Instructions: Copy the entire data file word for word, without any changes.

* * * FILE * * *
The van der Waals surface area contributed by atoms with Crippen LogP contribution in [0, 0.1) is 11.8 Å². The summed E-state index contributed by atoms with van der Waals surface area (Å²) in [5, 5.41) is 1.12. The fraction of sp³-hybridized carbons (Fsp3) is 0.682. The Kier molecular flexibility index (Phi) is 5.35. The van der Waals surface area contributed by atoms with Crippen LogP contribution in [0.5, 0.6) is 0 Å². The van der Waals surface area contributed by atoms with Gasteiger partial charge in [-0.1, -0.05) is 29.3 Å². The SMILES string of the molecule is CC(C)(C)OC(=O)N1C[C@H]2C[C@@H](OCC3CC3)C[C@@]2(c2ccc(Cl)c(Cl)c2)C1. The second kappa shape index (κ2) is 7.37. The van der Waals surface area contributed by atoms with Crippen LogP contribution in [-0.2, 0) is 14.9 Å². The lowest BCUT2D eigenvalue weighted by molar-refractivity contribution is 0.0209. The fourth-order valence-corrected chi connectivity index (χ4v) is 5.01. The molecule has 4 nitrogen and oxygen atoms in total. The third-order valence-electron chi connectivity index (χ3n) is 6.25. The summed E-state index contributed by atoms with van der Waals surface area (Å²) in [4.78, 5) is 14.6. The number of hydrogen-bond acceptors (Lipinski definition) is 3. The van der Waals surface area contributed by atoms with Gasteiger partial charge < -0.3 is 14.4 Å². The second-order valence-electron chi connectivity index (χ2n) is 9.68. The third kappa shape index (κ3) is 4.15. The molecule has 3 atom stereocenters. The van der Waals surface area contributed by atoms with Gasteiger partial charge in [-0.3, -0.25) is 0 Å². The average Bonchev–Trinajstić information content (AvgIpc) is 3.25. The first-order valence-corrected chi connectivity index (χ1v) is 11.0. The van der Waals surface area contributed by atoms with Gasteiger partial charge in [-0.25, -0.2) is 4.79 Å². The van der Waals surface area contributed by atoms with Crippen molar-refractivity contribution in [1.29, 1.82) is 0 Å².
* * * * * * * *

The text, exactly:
The van der Waals surface area contributed by atoms with Crippen LogP contribution in [0, 0.1) is 11.8 Å². The summed E-state index contributed by atoms with van der Waals surface area (Å²) in [5, 5.41) is 1.12. The fraction of sp³-hybridized carbons (Fsp3) is 0.682. The Kier molecular flexibility index (Phi) is 5.35. The van der Waals surface area contributed by atoms with Crippen LogP contribution in [0.5, 0.6) is 0 Å². The van der Waals surface area contributed by atoms with Gasteiger partial charge in [-0.1, -0.05) is 29.3 Å². The SMILES string of the molecule is CC(C)(C)OC(=O)N1C[C@H]2C[C@@H](OCC3CC3)C[C@@]2(c2ccc(Cl)c(Cl)c2)C1. The second kappa shape index (κ2) is 7.37. The van der Waals surface area contributed by atoms with Crippen LogP contribution in [-0.2, 0) is 14.9 Å². The lowest BCUT2D eigenvalue weighted by molar-refractivity contribution is 0.0209. The fourth-order valence-corrected chi connectivity index (χ4v) is 5.01. The molecule has 4 nitrogen and oxygen atoms in total. The third-order valence-electron chi connectivity index (χ3n) is 6.25. The summed E-state index contributed by atoms with van der Waals surface area (Å²) in [4.78, 5) is 14.6. The number of hydrogen-bond acceptors (Lipinski definition) is 3. The van der Waals surface area contributed by atoms with Gasteiger partial charge < -0.3 is 14.4 Å². The second-order valence-electron chi connectivity index (χ2n) is 9.68. The third kappa shape index (κ3) is 4.15. The molecule has 3 atom stereocenters. The van der Waals surface area contributed by atoms with Gasteiger partial charge in [-0.3, -0.25) is 0 Å². The average Bonchev–Trinajstić information content (AvgIpc) is 3.25. The first-order valence-corrected chi connectivity index (χ1v) is 11.0. The van der Waals surface area contributed by atoms with Gasteiger partial charge in [-0.25, -0.2) is 4.79 Å². The van der Waals surface area contributed by atoms with Crippen molar-refractivity contribution in [1.29, 1.82) is 0 Å².